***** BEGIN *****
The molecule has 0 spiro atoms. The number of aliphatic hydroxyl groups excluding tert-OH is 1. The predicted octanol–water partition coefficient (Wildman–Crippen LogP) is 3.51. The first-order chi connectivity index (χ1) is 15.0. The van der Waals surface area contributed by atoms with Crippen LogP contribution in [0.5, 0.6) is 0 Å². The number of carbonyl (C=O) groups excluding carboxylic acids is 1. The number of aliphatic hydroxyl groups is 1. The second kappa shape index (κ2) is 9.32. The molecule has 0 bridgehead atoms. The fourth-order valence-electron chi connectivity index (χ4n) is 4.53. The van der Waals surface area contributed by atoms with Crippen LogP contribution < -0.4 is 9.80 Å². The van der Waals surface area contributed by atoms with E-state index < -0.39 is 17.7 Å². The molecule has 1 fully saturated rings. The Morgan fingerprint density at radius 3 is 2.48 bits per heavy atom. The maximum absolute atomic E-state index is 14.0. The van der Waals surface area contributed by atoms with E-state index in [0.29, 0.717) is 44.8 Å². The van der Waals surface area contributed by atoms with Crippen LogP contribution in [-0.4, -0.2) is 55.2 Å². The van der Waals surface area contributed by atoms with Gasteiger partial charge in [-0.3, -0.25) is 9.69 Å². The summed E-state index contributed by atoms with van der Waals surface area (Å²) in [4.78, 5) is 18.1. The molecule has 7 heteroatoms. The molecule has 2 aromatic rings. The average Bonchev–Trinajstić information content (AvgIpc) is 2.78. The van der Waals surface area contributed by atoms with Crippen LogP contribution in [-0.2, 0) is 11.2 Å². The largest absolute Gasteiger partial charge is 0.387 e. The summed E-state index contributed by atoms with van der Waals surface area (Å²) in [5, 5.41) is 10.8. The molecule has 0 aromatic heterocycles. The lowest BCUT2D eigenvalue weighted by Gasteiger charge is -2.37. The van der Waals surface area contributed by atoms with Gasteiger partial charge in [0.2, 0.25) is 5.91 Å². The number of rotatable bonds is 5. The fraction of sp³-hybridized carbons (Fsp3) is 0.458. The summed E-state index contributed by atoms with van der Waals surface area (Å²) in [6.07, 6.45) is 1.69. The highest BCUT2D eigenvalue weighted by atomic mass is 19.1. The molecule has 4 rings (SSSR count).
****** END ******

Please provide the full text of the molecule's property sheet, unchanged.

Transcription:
The molecule has 0 spiro atoms. The number of aliphatic hydroxyl groups excluding tert-OH is 1. The predicted octanol–water partition coefficient (Wildman–Crippen LogP) is 3.51. The first-order chi connectivity index (χ1) is 15.0. The van der Waals surface area contributed by atoms with Crippen LogP contribution in [0.5, 0.6) is 0 Å². The number of carbonyl (C=O) groups excluding carboxylic acids is 1. The number of aliphatic hydroxyl groups is 1. The second kappa shape index (κ2) is 9.32. The molecule has 0 bridgehead atoms. The fourth-order valence-electron chi connectivity index (χ4n) is 4.53. The van der Waals surface area contributed by atoms with Crippen LogP contribution < -0.4 is 9.80 Å². The van der Waals surface area contributed by atoms with E-state index < -0.39 is 17.7 Å². The molecule has 1 fully saturated rings. The Morgan fingerprint density at radius 3 is 2.48 bits per heavy atom. The maximum absolute atomic E-state index is 14.0. The van der Waals surface area contributed by atoms with E-state index in [0.29, 0.717) is 44.8 Å². The van der Waals surface area contributed by atoms with Crippen LogP contribution in [-0.4, -0.2) is 55.2 Å². The van der Waals surface area contributed by atoms with Gasteiger partial charge in [-0.3, -0.25) is 9.69 Å². The summed E-state index contributed by atoms with van der Waals surface area (Å²) in [4.78, 5) is 18.1. The molecule has 7 heteroatoms. The molecule has 2 aromatic rings. The average Bonchev–Trinajstić information content (AvgIpc) is 2.78. The van der Waals surface area contributed by atoms with Crippen LogP contribution in [-0.2, 0) is 11.2 Å². The largest absolute Gasteiger partial charge is 0.387 e. The summed E-state index contributed by atoms with van der Waals surface area (Å²) in [5, 5.41) is 10.8. The molecule has 0 aromatic heterocycles. The lowest BCUT2D eigenvalue weighted by Gasteiger charge is -2.37. The van der Waals surface area contributed by atoms with Gasteiger partial charge in [0.2, 0.25) is 5.91 Å². The number of rotatable bonds is 5. The fraction of sp³-hybridized carbons (Fsp3) is 0.458. The summed E-state index contributed by atoms with van der Waals surface area (Å²) in [6.07, 6.45) is 1.69. The highest BCUT2D eigenvalue weighted by atomic mass is 19.1. The molecule has 4 rings (SSSR count).